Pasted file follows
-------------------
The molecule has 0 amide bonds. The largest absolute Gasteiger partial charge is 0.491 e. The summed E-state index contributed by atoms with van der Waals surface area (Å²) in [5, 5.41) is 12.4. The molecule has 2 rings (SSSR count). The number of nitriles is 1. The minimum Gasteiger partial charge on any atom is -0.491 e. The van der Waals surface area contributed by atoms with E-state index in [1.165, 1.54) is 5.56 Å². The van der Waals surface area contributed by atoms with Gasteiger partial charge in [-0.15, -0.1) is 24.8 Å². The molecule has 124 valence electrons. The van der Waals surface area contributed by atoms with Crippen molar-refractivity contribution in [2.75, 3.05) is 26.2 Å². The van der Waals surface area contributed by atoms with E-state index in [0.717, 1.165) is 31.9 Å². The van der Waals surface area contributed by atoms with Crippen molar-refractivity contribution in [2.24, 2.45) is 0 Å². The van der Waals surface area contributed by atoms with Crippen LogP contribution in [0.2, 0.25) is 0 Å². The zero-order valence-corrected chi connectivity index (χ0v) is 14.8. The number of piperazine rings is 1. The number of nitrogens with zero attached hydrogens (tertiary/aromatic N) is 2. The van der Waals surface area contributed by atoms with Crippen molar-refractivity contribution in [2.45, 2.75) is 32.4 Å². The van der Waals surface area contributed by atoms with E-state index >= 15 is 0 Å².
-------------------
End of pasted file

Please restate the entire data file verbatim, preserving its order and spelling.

The molecule has 0 amide bonds. The largest absolute Gasteiger partial charge is 0.491 e. The summed E-state index contributed by atoms with van der Waals surface area (Å²) in [5, 5.41) is 12.4. The molecule has 2 rings (SSSR count). The number of nitriles is 1. The minimum Gasteiger partial charge on any atom is -0.491 e. The van der Waals surface area contributed by atoms with E-state index in [1.165, 1.54) is 5.56 Å². The van der Waals surface area contributed by atoms with Gasteiger partial charge in [-0.15, -0.1) is 24.8 Å². The molecule has 124 valence electrons. The van der Waals surface area contributed by atoms with Crippen molar-refractivity contribution in [2.75, 3.05) is 26.2 Å². The van der Waals surface area contributed by atoms with E-state index in [0.717, 1.165) is 31.9 Å². The van der Waals surface area contributed by atoms with Crippen molar-refractivity contribution in [2.24, 2.45) is 0 Å². The van der Waals surface area contributed by atoms with Crippen LogP contribution in [0.2, 0.25) is 0 Å². The zero-order valence-corrected chi connectivity index (χ0v) is 14.8. The number of piperazine rings is 1. The number of nitrogens with zero attached hydrogens (tertiary/aromatic N) is 2. The van der Waals surface area contributed by atoms with Crippen molar-refractivity contribution in [2.45, 2.75) is 32.4 Å². The van der Waals surface area contributed by atoms with E-state index >= 15 is 0 Å².